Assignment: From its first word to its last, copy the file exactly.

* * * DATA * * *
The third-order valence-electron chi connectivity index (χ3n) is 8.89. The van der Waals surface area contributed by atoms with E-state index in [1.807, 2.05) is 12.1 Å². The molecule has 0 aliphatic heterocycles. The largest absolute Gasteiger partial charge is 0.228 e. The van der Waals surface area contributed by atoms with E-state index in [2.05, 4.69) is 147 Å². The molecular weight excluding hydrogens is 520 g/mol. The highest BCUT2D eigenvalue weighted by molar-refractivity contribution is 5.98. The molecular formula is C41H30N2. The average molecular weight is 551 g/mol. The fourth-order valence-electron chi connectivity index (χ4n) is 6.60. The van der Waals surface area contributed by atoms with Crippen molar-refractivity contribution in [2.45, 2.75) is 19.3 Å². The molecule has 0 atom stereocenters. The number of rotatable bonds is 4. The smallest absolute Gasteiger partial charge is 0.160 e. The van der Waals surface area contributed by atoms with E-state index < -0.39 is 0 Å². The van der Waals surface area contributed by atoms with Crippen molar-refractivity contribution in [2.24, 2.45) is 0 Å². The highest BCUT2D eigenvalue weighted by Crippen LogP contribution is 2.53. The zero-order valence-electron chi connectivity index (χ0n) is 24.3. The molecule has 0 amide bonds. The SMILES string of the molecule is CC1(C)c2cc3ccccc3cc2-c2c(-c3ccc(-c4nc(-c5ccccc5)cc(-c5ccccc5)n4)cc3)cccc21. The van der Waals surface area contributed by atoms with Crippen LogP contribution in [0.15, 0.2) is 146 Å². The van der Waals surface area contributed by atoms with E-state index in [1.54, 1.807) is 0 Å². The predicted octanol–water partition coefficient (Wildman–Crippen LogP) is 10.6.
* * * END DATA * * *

The third-order valence-electron chi connectivity index (χ3n) is 8.89. The van der Waals surface area contributed by atoms with E-state index in [1.807, 2.05) is 12.1 Å². The molecule has 0 aliphatic heterocycles. The largest absolute Gasteiger partial charge is 0.228 e. The van der Waals surface area contributed by atoms with E-state index in [2.05, 4.69) is 147 Å². The molecular weight excluding hydrogens is 520 g/mol. The highest BCUT2D eigenvalue weighted by molar-refractivity contribution is 5.98. The molecular formula is C41H30N2. The average molecular weight is 551 g/mol. The fourth-order valence-electron chi connectivity index (χ4n) is 6.60. The van der Waals surface area contributed by atoms with Crippen molar-refractivity contribution in [2.45, 2.75) is 19.3 Å². The molecule has 0 atom stereocenters. The number of rotatable bonds is 4. The smallest absolute Gasteiger partial charge is 0.160 e. The van der Waals surface area contributed by atoms with E-state index < -0.39 is 0 Å². The van der Waals surface area contributed by atoms with Crippen molar-refractivity contribution in [2.24, 2.45) is 0 Å². The highest BCUT2D eigenvalue weighted by Crippen LogP contribution is 2.53. The zero-order valence-electron chi connectivity index (χ0n) is 24.3. The molecule has 0 amide bonds. The SMILES string of the molecule is CC1(C)c2cc3ccccc3cc2-c2c(-c3ccc(-c4nc(-c5ccccc5)cc(-c5ccccc5)n4)cc3)cccc21. The van der Waals surface area contributed by atoms with Crippen LogP contribution in [0.15, 0.2) is 146 Å². The van der Waals surface area contributed by atoms with E-state index in [1.54, 1.807) is 0 Å². The predicted octanol–water partition coefficient (Wildman–Crippen LogP) is 10.6.